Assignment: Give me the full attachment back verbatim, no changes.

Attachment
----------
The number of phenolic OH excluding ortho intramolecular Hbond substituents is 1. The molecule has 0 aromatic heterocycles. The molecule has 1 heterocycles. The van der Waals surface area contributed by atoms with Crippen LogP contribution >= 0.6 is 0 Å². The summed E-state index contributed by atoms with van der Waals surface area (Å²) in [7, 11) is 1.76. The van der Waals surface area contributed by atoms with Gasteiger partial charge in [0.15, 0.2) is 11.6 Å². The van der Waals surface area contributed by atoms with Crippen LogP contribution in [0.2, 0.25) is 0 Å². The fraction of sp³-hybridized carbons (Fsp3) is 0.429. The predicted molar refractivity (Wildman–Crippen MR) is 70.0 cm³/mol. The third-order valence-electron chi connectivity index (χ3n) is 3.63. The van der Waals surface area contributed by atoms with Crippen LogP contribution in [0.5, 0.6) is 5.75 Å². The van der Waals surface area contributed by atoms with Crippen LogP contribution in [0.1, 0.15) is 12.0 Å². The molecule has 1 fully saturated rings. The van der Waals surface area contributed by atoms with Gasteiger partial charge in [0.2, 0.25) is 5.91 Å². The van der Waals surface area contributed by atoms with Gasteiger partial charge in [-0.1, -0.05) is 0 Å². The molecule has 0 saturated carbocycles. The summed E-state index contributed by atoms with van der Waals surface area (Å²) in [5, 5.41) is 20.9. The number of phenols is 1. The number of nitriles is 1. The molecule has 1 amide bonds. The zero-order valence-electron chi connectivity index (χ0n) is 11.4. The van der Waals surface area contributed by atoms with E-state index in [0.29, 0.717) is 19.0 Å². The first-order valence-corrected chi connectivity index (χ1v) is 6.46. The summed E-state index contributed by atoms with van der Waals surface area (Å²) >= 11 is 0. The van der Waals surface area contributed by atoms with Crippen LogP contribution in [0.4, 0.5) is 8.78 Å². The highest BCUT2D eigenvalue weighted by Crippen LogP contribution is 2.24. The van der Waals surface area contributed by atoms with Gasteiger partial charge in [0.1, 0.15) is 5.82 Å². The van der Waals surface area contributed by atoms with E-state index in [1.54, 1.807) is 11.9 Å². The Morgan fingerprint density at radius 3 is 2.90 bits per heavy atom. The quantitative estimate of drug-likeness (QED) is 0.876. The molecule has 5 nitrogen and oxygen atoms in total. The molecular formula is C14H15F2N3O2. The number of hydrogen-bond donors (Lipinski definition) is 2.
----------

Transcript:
The number of phenolic OH excluding ortho intramolecular Hbond substituents is 1. The molecule has 0 aromatic heterocycles. The molecule has 1 heterocycles. The van der Waals surface area contributed by atoms with Crippen LogP contribution >= 0.6 is 0 Å². The summed E-state index contributed by atoms with van der Waals surface area (Å²) in [7, 11) is 1.76. The van der Waals surface area contributed by atoms with Gasteiger partial charge in [0.15, 0.2) is 11.6 Å². The van der Waals surface area contributed by atoms with Crippen LogP contribution in [0.2, 0.25) is 0 Å². The fraction of sp³-hybridized carbons (Fsp3) is 0.429. The predicted molar refractivity (Wildman–Crippen MR) is 70.0 cm³/mol. The third-order valence-electron chi connectivity index (χ3n) is 3.63. The van der Waals surface area contributed by atoms with Crippen LogP contribution in [0.5, 0.6) is 5.75 Å². The van der Waals surface area contributed by atoms with Crippen LogP contribution in [0.1, 0.15) is 12.0 Å². The molecule has 1 fully saturated rings. The van der Waals surface area contributed by atoms with Gasteiger partial charge in [0.2, 0.25) is 5.91 Å². The van der Waals surface area contributed by atoms with Gasteiger partial charge in [-0.1, -0.05) is 0 Å². The molecule has 0 saturated carbocycles. The summed E-state index contributed by atoms with van der Waals surface area (Å²) in [5, 5.41) is 20.9. The number of phenols is 1. The number of nitriles is 1. The molecule has 1 amide bonds. The zero-order valence-electron chi connectivity index (χ0n) is 11.4. The van der Waals surface area contributed by atoms with E-state index in [0.29, 0.717) is 19.0 Å². The first-order valence-corrected chi connectivity index (χ1v) is 6.46. The summed E-state index contributed by atoms with van der Waals surface area (Å²) >= 11 is 0. The van der Waals surface area contributed by atoms with Crippen LogP contribution in [0.4, 0.5) is 8.78 Å². The highest BCUT2D eigenvalue weighted by Crippen LogP contribution is 2.24. The van der Waals surface area contributed by atoms with Gasteiger partial charge in [0.1, 0.15) is 5.82 Å². The van der Waals surface area contributed by atoms with E-state index in [1.54, 1.807) is 11.9 Å². The Morgan fingerprint density at radius 3 is 2.90 bits per heavy atom. The quantitative estimate of drug-likeness (QED) is 0.876. The molecule has 5 nitrogen and oxygen atoms in total. The molecular formula is C14H15F2N3O2. The number of hydrogen-bond donors (Lipinski definition) is 2.